Armistice Centenary, Artists for Brexit, Brexit, Daisy Brown, Dr. Jiankui He, Edinburgh University, Familie Flöz, Glasgow School of Art Fire, Happy New Year, Jair Bolsonaro, Les Gilets Jaunes, Mark E Smith, Podcast Review, Podcasting, Review of the Year, The Amelia Project, The White Vault, The Windrush Scandal, USS Strike, V&A Dundee, What's the Frequency
The White Vault is yet another “found footage” podcast, in supposedly comprising recordings that have been retrieved or salvaged from the outpost. These recordings are being curated by a “Documentarian” (Hem Cleveland), whose voice is so emotionless that we might vaguely suspect her to be an AI. Is her podcast a corporate report for the perusal of Sidja’s shareholders or is the Documentarian conducting an internal inquiry into whatever disaster has happened on Svalbard? Or is she a historian of the future who “came into the full collection” of the recordings, as she puts it, in an amateur, documentary-making capacity? Who are we, the listeners, meant to be, therefore, and why are we listening?
Podcast Review: The White Vault (January).
Smith reportedly fired a studio engineer for ordering a salad. This story went viral on Twitter after Smith died and appeared in several obituaries… He claimed to have fired one bandmate on the guy’s wedding day… After one gig, he gave one slap across the face per bandmate… etc
“29 Truly Excellent and Typically Weird Stories About Mark E Smith,” Newsweek (January).
… the university apparently cannot take any position on the pension dispute because it has to abide by the line of Universities UK, the nationwide incarnation of all higher education employers. In common with the European Union that is so beloved amongst academics, these universities have pooled their policymaking, so that the decisions about any particular university’s own affairs are always made elsewhere and responsibility is thus always evaded. In this happy system, there can be no direct connection between the £33 million that the University of Edinburgh has spent upon its brick floor at Bristo Square and the money that is not being spent on its own staff’s wages.
“Lunchtime at the USS Strike,” (February).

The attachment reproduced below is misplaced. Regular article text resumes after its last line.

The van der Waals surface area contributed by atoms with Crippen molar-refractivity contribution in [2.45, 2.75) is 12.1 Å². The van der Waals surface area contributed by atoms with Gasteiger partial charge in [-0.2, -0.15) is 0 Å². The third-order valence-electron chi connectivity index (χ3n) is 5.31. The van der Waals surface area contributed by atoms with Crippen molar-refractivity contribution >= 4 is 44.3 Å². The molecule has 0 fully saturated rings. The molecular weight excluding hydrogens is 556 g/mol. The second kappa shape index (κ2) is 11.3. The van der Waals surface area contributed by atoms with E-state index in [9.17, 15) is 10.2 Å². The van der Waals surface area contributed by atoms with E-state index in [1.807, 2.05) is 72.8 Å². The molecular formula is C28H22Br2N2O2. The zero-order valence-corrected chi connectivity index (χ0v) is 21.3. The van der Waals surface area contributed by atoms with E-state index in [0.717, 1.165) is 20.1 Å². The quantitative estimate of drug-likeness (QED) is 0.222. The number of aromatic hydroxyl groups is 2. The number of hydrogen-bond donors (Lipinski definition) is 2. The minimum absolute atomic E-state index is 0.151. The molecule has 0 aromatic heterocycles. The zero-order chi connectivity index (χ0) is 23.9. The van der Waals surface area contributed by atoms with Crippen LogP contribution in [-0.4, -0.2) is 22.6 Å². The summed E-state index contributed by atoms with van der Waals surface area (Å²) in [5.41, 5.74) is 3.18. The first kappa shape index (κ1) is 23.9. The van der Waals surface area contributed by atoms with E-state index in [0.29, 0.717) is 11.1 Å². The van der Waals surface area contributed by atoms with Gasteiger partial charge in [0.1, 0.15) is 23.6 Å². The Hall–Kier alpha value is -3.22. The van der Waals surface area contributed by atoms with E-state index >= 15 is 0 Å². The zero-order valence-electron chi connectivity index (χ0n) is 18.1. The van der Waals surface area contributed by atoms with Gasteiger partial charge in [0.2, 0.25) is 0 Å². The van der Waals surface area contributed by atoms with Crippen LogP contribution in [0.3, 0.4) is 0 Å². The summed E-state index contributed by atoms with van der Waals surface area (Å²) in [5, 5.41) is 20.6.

“I came over a hill and all of a sudden there was this car in front of me on my side of the road.” Modest Charmaine said she barely had time to think before instinct and training kicked in. “I touched the brake and as soon as I did the back end slid out so I took my foot off and just guided it through the space that was there.” The resulting video has been watched more than 100,000 times – yet Charmaine was oblivious until she sat down later at home with husband Andrew, 43. “After it happened, I just switched back on to driving and watching the road,” she said. “I totally forgot about it until I came home.”
“Revealed: The Edinburgh bus driver who averted snow disaster,” Edinburgh Evening News (March).
In 2016, one survey by the Creative Industries Federation had found that 96 per cent of its members supported the EU, whilst a Times Higher Education poll had put over 90 per cent of the university sector down for Remain. And this was before the backlash against the result. The 4 per cent of artists who are lurking, like foreign cells in an unsuspecting body, might represent a kind of helpful inoculation rather than a cancer. Look, we can say once the class war really gets going and the proletariat are on the rampage, here are some artists who are on the right side. So don’t burn down the opera house! Don’t blow up the art gallery!
“What is the Use of ‘Artists for Brexit’?” (March).
But the piece of advice that was hardest to swallow was this: “Try to be ‘Jamaican’ – use local accents and dialect (overseas accents can attract unwanted attention)”. How was I supposed to “be Jamaican”? I had not set foot on the island since I was a child. Who was going to help me learn to be Jamaican? My mum and my support network were in England. “Try to be Jamaican.” They don’t know how hard that is.”.
Michelle Blake,”‘Act Jamaican,’ they said when they deported me. But I’m British,” The Guardian (April).
“Podcast Review Artwork” (March).
But the direst horror of all is humdrum and human. It is the horror of Daisy’s loneliness, the fact that she is trapped in a house with no friends or parents and with only an abuser to love. Such horror is presented in the videos and it is confirmed in the many piteous messages that multiply below them. Those who take a step into this alternative reality soon feel compelled to befriend Daisy and to offer her any support that they can… The horror of her loneliness is the real monster and, by contrast, Alan’s evil is, in fact, like a small, flapping cardboard toy.